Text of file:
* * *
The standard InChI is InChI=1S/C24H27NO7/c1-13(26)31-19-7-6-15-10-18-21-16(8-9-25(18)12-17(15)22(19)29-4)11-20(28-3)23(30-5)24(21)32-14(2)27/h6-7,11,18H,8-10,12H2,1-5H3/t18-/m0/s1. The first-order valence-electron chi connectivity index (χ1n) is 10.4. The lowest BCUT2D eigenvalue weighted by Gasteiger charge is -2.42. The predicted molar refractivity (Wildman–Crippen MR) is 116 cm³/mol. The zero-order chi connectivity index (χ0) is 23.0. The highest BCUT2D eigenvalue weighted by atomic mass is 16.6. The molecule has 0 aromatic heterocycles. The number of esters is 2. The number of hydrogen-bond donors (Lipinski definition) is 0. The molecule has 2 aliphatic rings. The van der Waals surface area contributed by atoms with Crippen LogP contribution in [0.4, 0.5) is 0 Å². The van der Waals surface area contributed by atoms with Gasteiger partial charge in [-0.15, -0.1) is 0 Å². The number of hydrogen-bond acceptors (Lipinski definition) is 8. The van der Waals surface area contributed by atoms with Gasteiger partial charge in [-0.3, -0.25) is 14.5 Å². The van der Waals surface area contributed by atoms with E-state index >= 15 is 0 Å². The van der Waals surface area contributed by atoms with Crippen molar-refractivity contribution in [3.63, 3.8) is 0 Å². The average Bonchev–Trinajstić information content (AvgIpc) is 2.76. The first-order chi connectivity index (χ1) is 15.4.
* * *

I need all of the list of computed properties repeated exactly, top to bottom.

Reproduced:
The standard InChI is InChI=1S/C24H27NO7/c1-13(26)31-19-7-6-15-10-18-21-16(8-9-25(18)12-17(15)22(19)29-4)11-20(28-3)23(30-5)24(21)32-14(2)27/h6-7,11,18H,8-10,12H2,1-5H3/t18-/m0/s1. The first-order valence-electron chi connectivity index (χ1n) is 10.4. The lowest BCUT2D eigenvalue weighted by Gasteiger charge is -2.42. The predicted molar refractivity (Wildman–Crippen MR) is 116 cm³/mol. The zero-order chi connectivity index (χ0) is 23.0. The highest BCUT2D eigenvalue weighted by atomic mass is 16.6. The molecule has 0 aromatic heterocycles. The number of esters is 2. The number of hydrogen-bond donors (Lipinski definition) is 0. The molecule has 2 aliphatic rings. The van der Waals surface area contributed by atoms with Crippen LogP contribution in [0.4, 0.5) is 0 Å². The van der Waals surface area contributed by atoms with Gasteiger partial charge in [-0.15, -0.1) is 0 Å². The number of hydrogen-bond acceptors (Lipinski definition) is 8. The van der Waals surface area contributed by atoms with Gasteiger partial charge in [-0.3, -0.25) is 14.5 Å². The van der Waals surface area contributed by atoms with E-state index >= 15 is 0 Å². The van der Waals surface area contributed by atoms with Crippen molar-refractivity contribution in [3.63, 3.8) is 0 Å². The average Bonchev–Trinajstić information content (AvgIpc) is 2.76. The first-order chi connectivity index (χ1) is 15.4.